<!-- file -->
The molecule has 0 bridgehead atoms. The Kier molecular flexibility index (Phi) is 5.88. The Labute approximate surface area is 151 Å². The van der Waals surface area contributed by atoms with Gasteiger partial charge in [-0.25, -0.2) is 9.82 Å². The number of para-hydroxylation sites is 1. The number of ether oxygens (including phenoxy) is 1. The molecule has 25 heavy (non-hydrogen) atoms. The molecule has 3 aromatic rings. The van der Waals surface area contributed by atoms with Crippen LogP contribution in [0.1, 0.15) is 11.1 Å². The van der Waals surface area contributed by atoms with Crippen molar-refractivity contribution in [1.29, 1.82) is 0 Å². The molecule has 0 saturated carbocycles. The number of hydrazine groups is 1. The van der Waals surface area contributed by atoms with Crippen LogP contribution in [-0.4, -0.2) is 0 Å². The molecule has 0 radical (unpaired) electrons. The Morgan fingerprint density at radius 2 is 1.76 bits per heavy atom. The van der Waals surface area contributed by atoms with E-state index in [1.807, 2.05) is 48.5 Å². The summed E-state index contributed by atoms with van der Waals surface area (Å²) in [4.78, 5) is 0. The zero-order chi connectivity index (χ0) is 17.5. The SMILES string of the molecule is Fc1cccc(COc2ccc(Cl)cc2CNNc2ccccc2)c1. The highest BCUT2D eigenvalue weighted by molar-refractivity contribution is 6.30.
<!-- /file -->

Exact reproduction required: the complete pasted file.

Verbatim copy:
The molecule has 0 bridgehead atoms. The Kier molecular flexibility index (Phi) is 5.88. The Labute approximate surface area is 151 Å². The van der Waals surface area contributed by atoms with Gasteiger partial charge in [-0.25, -0.2) is 9.82 Å². The number of para-hydroxylation sites is 1. The number of ether oxygens (including phenoxy) is 1. The molecule has 25 heavy (non-hydrogen) atoms. The molecule has 3 aromatic rings. The van der Waals surface area contributed by atoms with Crippen LogP contribution in [0.1, 0.15) is 11.1 Å². The van der Waals surface area contributed by atoms with Crippen molar-refractivity contribution in [1.29, 1.82) is 0 Å². The molecule has 0 saturated carbocycles. The number of hydrazine groups is 1. The van der Waals surface area contributed by atoms with Crippen LogP contribution in [-0.4, -0.2) is 0 Å². The molecule has 0 radical (unpaired) electrons. The Morgan fingerprint density at radius 2 is 1.76 bits per heavy atom. The van der Waals surface area contributed by atoms with E-state index in [1.807, 2.05) is 48.5 Å². The summed E-state index contributed by atoms with van der Waals surface area (Å²) in [4.78, 5) is 0. The zero-order chi connectivity index (χ0) is 17.5. The SMILES string of the molecule is Fc1cccc(COc2ccc(Cl)cc2CNNc2ccccc2)c1. The highest BCUT2D eigenvalue weighted by molar-refractivity contribution is 6.30.